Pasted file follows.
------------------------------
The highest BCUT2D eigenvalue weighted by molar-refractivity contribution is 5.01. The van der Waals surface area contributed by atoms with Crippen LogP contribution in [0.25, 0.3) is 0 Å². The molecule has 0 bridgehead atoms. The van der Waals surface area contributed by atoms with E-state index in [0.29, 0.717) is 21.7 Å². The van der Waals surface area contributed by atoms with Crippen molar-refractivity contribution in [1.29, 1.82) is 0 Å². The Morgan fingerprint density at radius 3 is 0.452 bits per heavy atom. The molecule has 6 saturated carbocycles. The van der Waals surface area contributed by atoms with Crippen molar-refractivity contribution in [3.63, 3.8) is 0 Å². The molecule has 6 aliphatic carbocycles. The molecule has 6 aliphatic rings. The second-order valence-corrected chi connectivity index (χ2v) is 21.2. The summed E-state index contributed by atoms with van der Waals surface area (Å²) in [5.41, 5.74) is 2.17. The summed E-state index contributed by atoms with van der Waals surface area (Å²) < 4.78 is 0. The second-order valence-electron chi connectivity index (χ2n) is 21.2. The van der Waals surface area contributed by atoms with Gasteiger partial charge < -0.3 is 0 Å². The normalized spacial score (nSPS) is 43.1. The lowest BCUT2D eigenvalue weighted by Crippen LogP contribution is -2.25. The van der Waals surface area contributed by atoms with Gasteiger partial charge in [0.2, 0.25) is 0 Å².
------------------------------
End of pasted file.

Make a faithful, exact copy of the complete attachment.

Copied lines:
The highest BCUT2D eigenvalue weighted by molar-refractivity contribution is 5.01. The van der Waals surface area contributed by atoms with Crippen LogP contribution in [0.25, 0.3) is 0 Å². The molecule has 0 bridgehead atoms. The van der Waals surface area contributed by atoms with E-state index in [0.29, 0.717) is 21.7 Å². The van der Waals surface area contributed by atoms with Crippen molar-refractivity contribution in [1.29, 1.82) is 0 Å². The Morgan fingerprint density at radius 3 is 0.452 bits per heavy atom. The molecule has 6 saturated carbocycles. The van der Waals surface area contributed by atoms with Crippen molar-refractivity contribution in [3.63, 3.8) is 0 Å². The molecule has 6 aliphatic carbocycles. The molecule has 6 aliphatic rings. The second-order valence-corrected chi connectivity index (χ2v) is 21.2. The summed E-state index contributed by atoms with van der Waals surface area (Å²) in [5.41, 5.74) is 2.17. The summed E-state index contributed by atoms with van der Waals surface area (Å²) < 4.78 is 0. The second-order valence-electron chi connectivity index (χ2n) is 21.2. The van der Waals surface area contributed by atoms with Gasteiger partial charge < -0.3 is 0 Å². The normalized spacial score (nSPS) is 43.1. The lowest BCUT2D eigenvalue weighted by Crippen LogP contribution is -2.25. The van der Waals surface area contributed by atoms with Gasteiger partial charge in [0.2, 0.25) is 0 Å².